boiler - $1500
exhaust- $200
pumps and controls- $500

boiler not nessasary can use a hot water tank $200
pump and motor can be had for $200
the controls can be ball valves
dont know what exhaust is for
tubing price is probally pretty close
i am not a pipe fitter so i dont have alot of backroud on this but i am an electrican and have seen this installed in various ways and situations but ithink a little research can save you some coins if you need details i can ask pipe fitter friends

sorry so vague your post was just asking for ideas

Workin' 4 Toys
09-28-2006, 08:34 AM
Jeez, complicated approaches to heating a garage.
You think this in complicated, let's talk about.........





8p

Workin' 4 Toys
09-28-2006, 08:42 AM
sorry so vague your post was just asking for ideas
That's all right.;)
I was on the conservative side of how I priced it out just for comparison, seen the price of copper lately? The exhaust would be for the boiler to be vented outside.
The controls would be for opening and closing valves to transmit the water through the lines when the system calls for heat, since you would need to pump 160 degree water through it constantly.
And with a large enough garage, would probably benefit from a couple different zones to get equal amounts of heat. And since radiant floor heat in on the menu, might as well tie it into basement floors, bathroom floors, and towel racks.

Workin' 4 Toys
09-28-2006, 08:51 AM
WFT, just peeking in here quick, I've researched this topic a bit myself. I'm dreaming about infrared heaters like this: http://www.rg-inc.com/caribe-infrared-garage-heater.htm
I've heard they are really good - they heat the objects, not the air. I think they are a bit more than a standard fan powered heater, but cleaner, and quicker than radiant.
Good luck,
Kevin
I've also heard of them baking the paint off cars if not used appropriately. I wonder how it effects canvas covers and fiberglass if at all....:confused:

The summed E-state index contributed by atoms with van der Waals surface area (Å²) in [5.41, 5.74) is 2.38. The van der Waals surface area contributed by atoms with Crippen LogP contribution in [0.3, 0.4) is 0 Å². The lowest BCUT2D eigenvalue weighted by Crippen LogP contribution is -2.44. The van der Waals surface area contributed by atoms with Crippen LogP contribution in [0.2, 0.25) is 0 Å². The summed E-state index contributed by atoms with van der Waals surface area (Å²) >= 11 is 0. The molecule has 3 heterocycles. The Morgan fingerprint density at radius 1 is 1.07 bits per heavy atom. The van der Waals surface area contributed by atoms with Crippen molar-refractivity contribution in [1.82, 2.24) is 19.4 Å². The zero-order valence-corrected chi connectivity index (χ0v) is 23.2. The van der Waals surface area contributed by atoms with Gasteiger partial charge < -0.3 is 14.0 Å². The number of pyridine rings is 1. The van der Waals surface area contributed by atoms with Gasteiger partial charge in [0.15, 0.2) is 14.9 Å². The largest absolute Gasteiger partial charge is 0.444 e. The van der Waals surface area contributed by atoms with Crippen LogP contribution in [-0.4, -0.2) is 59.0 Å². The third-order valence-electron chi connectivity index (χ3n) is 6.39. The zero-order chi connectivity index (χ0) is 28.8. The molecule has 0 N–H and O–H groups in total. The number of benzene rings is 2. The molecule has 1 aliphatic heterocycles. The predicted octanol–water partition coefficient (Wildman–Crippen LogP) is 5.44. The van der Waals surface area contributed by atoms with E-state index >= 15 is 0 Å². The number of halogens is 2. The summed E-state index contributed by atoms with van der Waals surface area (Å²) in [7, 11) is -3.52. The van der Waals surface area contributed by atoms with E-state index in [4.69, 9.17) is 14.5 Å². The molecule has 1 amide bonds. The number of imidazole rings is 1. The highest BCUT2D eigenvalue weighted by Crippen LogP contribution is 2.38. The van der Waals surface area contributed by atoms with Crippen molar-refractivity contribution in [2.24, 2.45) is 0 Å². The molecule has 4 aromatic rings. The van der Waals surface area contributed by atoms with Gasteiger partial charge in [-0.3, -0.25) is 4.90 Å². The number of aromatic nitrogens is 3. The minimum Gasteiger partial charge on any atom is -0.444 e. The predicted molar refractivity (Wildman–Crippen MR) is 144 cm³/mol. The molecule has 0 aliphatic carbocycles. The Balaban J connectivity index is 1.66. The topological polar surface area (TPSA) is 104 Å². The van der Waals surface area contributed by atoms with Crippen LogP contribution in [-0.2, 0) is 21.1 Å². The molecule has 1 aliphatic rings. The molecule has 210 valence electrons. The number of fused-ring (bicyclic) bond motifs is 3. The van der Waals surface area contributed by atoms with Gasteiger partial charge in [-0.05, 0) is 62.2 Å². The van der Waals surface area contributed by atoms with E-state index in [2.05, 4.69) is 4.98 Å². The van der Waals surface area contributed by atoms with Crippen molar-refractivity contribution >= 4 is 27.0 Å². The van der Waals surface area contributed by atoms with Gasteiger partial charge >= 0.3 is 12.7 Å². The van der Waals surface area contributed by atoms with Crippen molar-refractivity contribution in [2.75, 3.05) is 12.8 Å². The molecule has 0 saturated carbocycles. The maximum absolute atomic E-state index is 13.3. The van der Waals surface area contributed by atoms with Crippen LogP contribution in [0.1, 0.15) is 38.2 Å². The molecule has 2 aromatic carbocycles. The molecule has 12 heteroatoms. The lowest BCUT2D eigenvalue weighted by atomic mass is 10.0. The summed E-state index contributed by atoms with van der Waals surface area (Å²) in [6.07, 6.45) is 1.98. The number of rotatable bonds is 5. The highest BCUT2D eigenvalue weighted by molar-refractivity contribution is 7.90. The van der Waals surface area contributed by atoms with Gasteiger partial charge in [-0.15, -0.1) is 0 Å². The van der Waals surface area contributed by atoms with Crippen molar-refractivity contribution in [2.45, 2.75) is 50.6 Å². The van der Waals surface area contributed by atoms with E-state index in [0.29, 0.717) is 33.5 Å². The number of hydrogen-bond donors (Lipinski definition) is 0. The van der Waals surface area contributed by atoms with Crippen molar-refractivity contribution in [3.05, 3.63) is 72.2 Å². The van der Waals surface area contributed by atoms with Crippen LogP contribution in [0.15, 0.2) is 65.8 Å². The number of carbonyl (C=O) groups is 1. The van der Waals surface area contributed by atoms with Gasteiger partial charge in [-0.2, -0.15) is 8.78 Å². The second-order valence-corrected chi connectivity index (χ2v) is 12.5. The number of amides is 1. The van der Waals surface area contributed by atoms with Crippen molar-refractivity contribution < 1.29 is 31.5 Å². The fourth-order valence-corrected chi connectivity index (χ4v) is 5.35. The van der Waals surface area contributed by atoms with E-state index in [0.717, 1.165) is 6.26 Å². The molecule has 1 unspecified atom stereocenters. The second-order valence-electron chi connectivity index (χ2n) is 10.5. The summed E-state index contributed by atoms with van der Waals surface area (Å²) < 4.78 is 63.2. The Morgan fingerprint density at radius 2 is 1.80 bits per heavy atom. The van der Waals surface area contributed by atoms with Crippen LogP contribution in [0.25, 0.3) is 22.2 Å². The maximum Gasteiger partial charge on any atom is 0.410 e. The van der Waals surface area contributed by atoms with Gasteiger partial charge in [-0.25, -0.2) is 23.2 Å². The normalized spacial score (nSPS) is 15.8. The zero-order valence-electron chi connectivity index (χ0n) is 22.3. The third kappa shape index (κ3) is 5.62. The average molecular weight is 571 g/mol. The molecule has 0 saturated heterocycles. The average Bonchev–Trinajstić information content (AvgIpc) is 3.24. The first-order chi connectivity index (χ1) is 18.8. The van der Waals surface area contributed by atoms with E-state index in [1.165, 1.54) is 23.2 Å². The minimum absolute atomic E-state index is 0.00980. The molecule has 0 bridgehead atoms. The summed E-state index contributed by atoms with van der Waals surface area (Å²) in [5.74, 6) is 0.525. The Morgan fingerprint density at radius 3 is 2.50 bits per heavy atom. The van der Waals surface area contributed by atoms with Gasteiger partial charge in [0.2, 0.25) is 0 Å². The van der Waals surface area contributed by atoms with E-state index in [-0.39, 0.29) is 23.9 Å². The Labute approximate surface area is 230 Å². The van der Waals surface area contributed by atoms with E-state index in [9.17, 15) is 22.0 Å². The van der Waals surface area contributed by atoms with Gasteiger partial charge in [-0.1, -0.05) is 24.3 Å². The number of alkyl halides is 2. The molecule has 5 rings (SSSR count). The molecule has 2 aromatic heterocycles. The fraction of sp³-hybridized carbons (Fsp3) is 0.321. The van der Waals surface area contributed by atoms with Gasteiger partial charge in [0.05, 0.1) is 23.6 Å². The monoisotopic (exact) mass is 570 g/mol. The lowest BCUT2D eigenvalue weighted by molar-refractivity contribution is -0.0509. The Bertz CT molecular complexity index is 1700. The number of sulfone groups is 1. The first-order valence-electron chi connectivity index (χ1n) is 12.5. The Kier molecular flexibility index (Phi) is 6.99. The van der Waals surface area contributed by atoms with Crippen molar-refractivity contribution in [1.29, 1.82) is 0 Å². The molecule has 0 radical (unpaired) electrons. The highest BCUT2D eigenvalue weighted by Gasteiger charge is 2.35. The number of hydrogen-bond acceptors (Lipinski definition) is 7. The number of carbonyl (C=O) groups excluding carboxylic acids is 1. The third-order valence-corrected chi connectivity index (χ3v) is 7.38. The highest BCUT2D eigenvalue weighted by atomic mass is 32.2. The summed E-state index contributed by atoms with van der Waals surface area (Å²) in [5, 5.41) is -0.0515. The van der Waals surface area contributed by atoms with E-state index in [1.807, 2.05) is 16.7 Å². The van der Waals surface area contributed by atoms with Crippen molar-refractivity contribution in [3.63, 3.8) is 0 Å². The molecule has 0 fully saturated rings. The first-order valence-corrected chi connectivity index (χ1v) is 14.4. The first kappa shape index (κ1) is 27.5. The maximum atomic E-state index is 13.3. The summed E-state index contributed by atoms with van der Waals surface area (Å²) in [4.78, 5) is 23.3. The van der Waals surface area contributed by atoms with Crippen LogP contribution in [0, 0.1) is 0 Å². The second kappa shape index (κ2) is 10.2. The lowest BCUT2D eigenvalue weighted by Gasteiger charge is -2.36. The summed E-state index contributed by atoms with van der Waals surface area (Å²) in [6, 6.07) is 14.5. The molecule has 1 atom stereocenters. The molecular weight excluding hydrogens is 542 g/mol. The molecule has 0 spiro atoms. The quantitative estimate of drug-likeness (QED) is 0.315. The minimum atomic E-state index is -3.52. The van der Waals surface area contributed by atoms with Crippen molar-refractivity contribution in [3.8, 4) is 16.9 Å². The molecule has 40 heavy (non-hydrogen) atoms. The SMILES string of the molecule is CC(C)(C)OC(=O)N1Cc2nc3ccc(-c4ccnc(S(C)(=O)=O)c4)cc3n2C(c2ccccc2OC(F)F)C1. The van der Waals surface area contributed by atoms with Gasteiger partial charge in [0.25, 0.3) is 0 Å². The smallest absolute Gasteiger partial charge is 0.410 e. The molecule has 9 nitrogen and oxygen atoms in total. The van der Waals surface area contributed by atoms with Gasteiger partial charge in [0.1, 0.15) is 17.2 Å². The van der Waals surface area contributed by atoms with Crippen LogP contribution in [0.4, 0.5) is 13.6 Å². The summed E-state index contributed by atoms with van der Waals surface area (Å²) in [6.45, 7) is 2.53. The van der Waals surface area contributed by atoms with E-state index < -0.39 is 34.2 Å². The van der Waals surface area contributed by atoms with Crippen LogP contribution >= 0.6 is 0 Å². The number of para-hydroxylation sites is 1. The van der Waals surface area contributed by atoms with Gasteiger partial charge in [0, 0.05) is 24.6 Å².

I've checked into there too. From LARGE to very small. Seems like a good source of supplemental heat, having them on all the time, I am not sure.

lav
09-28-2006, 07:33 PM
not to step on toes here i assumed electeric heater
and all the systems i have seen was plastic tubing(burst resistent)
and the system were on or off if you want to shut off zone close ball valve
i understand you can get as high tech with cotrols but for a basic garage i think you could save some money with basic controls
like isaid not an expert in this field just adding my two cents

Workin' 4 Toys
09-29-2006, 08:47 AM
not to step on toes here
Don't sweat it. I encourage debate.;) :D

The tubing that has to go under/in the concrete is plastic, but depending on the location of the boiler/heater being electric or gas, the exposed piping should be copper or similar. So I'd run the lines from the heater/pumps, to the header in copper, and from the header/valves into the "tubing" (underground) in plastic. Also assuming the boiler/heater would be located somewhere OTHER than the garage itself, like a basement or attic. Why give up valuable floor space in the garage right.
Depending on the size of the areas to be heated, it would need some significant amounts of heat and/or significant amounts of "stored"(tank) heat to make a difference.
Not to mention the amounts of heat loss transfered through the ground it would have to make up for.